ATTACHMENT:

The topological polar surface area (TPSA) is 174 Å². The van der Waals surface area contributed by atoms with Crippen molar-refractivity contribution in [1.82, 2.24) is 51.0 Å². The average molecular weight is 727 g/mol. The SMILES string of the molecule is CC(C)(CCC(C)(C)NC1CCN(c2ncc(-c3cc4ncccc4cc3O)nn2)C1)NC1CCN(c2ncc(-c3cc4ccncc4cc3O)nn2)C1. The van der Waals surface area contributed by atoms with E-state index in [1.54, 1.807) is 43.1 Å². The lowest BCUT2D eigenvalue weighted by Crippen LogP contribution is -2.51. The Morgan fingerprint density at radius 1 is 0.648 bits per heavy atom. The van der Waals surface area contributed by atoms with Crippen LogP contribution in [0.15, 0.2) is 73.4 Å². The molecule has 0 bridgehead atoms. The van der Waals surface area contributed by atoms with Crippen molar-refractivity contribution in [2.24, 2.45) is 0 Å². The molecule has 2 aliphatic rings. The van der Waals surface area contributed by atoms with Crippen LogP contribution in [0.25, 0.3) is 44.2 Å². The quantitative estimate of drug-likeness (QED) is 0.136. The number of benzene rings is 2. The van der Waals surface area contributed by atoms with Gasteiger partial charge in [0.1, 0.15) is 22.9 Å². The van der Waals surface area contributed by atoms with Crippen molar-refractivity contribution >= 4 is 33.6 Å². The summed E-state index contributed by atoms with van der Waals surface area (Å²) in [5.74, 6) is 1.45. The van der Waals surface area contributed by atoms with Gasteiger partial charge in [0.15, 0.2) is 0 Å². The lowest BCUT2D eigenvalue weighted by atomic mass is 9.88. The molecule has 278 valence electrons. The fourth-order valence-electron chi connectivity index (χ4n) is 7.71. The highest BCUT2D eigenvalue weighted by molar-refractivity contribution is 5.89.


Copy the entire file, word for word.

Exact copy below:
The topological polar surface area (TPSA) is 174 Å². The van der Waals surface area contributed by atoms with Crippen molar-refractivity contribution in [1.82, 2.24) is 51.0 Å². The average molecular weight is 727 g/mol. The SMILES string of the molecule is CC(C)(CCC(C)(C)NC1CCN(c2ncc(-c3cc4ncccc4cc3O)nn2)C1)NC1CCN(c2ncc(-c3cc4ccncc4cc3O)nn2)C1. The van der Waals surface area contributed by atoms with E-state index in [1.54, 1.807) is 43.1 Å². The lowest BCUT2D eigenvalue weighted by Crippen LogP contribution is -2.51. The Morgan fingerprint density at radius 1 is 0.648 bits per heavy atom. The van der Waals surface area contributed by atoms with Crippen LogP contribution in [0.15, 0.2) is 73.4 Å². The molecule has 0 bridgehead atoms. The van der Waals surface area contributed by atoms with Crippen molar-refractivity contribution in [2.24, 2.45) is 0 Å². The molecule has 2 aliphatic rings. The van der Waals surface area contributed by atoms with Crippen LogP contribution in [0.25, 0.3) is 44.2 Å². The quantitative estimate of drug-likeness (QED) is 0.136. The number of benzene rings is 2. The van der Waals surface area contributed by atoms with Gasteiger partial charge in [0.1, 0.15) is 22.9 Å². The van der Waals surface area contributed by atoms with Crippen molar-refractivity contribution >= 4 is 33.6 Å². The summed E-state index contributed by atoms with van der Waals surface area (Å²) in [5.74, 6) is 1.45. The van der Waals surface area contributed by atoms with Gasteiger partial charge in [0.15, 0.2) is 0 Å². The lowest BCUT2D eigenvalue weighted by atomic mass is 9.88. The molecule has 278 valence electrons. The fourth-order valence-electron chi connectivity index (χ4n) is 7.71. The highest BCUT2D eigenvalue weighted by molar-refractivity contribution is 5.89.